Chemical Weapons Stockpile:

Emergency Preparedness in Alabama Is Hampered by Management Weaknesses

NSIAD-96-150: Published: Jul 23, 1996. Publicly Released: Jul 23, 1996.

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Pursuant to a congressional request, GAO reviewed the Army's Chemical Stockpile Emergency Preparedness Program (CSEPP) for Alabama and Calhoun County, Alabama, focusing on: (1) the status and funding of CSEPP in these areas; (2) the impact of federal, state, and local management on Alabama's program; and (3) Calhoun County's opposition to the chemical stockpile disposal facility that the Army plans to build at the Anniston Army Depot.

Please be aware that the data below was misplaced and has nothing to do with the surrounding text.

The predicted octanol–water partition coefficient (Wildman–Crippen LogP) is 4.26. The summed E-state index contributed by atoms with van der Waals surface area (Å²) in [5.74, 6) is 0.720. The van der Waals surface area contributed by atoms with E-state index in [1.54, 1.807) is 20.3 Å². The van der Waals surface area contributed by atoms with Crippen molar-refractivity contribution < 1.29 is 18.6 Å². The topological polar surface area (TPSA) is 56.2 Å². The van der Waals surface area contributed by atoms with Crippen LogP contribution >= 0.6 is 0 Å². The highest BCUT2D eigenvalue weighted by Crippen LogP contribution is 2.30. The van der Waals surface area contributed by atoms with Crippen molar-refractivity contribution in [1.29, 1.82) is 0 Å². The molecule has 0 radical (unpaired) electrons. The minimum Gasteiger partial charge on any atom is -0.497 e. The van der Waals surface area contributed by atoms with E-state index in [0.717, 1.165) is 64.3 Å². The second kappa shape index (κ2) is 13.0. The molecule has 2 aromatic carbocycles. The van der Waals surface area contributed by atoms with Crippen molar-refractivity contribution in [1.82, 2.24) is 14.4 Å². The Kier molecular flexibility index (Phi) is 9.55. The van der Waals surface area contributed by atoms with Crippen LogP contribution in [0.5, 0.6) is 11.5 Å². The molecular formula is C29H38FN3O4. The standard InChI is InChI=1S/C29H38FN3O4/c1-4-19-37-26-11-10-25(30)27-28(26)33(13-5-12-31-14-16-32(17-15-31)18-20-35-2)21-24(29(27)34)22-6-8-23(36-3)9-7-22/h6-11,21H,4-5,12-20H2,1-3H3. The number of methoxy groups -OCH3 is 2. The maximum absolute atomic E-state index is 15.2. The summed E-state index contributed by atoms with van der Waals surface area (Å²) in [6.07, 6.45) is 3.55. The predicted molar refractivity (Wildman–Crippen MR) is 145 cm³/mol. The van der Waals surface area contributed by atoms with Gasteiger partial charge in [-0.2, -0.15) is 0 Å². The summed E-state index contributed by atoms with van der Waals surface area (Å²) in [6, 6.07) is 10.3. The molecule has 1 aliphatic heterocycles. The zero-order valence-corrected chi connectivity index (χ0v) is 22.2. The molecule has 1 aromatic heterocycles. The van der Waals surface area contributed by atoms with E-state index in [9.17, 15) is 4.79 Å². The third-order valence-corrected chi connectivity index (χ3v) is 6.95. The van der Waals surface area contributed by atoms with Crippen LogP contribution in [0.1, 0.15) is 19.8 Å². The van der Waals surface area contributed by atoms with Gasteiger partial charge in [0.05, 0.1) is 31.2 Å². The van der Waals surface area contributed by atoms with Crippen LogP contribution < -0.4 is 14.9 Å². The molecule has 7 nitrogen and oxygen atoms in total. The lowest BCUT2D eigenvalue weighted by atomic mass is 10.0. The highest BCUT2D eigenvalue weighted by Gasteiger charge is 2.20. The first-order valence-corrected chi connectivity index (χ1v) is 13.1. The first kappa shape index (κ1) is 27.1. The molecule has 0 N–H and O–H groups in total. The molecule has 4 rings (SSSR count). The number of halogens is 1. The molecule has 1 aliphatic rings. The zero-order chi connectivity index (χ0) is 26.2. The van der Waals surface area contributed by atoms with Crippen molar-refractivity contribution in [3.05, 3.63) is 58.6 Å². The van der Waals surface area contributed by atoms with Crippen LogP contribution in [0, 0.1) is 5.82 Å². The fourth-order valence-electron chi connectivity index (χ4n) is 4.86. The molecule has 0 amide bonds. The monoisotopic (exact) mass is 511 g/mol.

GAO found that: (1) eight years after CSEPP's inception, Alabama communities near Anniston are not fully prepared to respond to a chemical stockpile emergency because they lack critical items; (2) Alabama and six counties have not spent $30.5 million, 66.4 percent of the $46 million allocated to enhance emergency preparedness; (3) the unexpended funds are associated primarily with four projects for which federal, state, and local officials have not agreed on specific requirements: (a) a CSEPP 800-megahertz emergency communications system; (b) equipment and supplies to protect people in public buildings; (c) indoor alert and notification devices for public buildings and homes; and (d) personal protective equipment for emergency workers; (4) citing these four projects and eight other areas as major emergency preparedness deficiencies, Calhoun County Emergency Management Agency (EMA) opposes a state environmental permit for the construction of the disposal facility until it receives a written commitment from the Army to support the county's emergency preparedness requirements or provide acceptable alternatives; (5) the lack of progress in Alabama's CSEPP is the result of management weaknesses at the federal level and inadequate action by state and local agencies; (6) management weaknesses at the federal level are fragmented and unclear roles and responsibilities, incomplete and imprecise planning guidance, extensive involvement in the implementation of certain local projects, lack of team work in the budget process, and ineffective financial controls; (7) these weaknesses have resulted in time-consuming negotiations and delays in implementing projects critical to emergency preparedness; (8) Alabama EMA spent more than 2 years trying to contract for a demographics survey, which will serve as the basis for determining the requirements for the tone alert radios and developing critical planning documents; (9) the survey has not started as of May 28, 1996; (10) Calhoun County EMA has been reluctant to initiate CSEPP projects until federal officials agree to the county's requirements; (11) the situation in Alabama may not be unique; since 1994, GAO has reported that CSEPP is not working the way it was intended; (12) GAO's work has shown that although some progress has been made, communities near the eight chemical weapons storage sites in the United States are not fully prepared to respond to a chemical emergency, financial management is weak, and costs are growing; (13) the problems experienced in Alabama's CSEPP are likely to continue until an effective approach is developed for reaching timely agreements among federal, state, and local officials on specific requirements for projects; and (14) developing this approach should rest with the Army.

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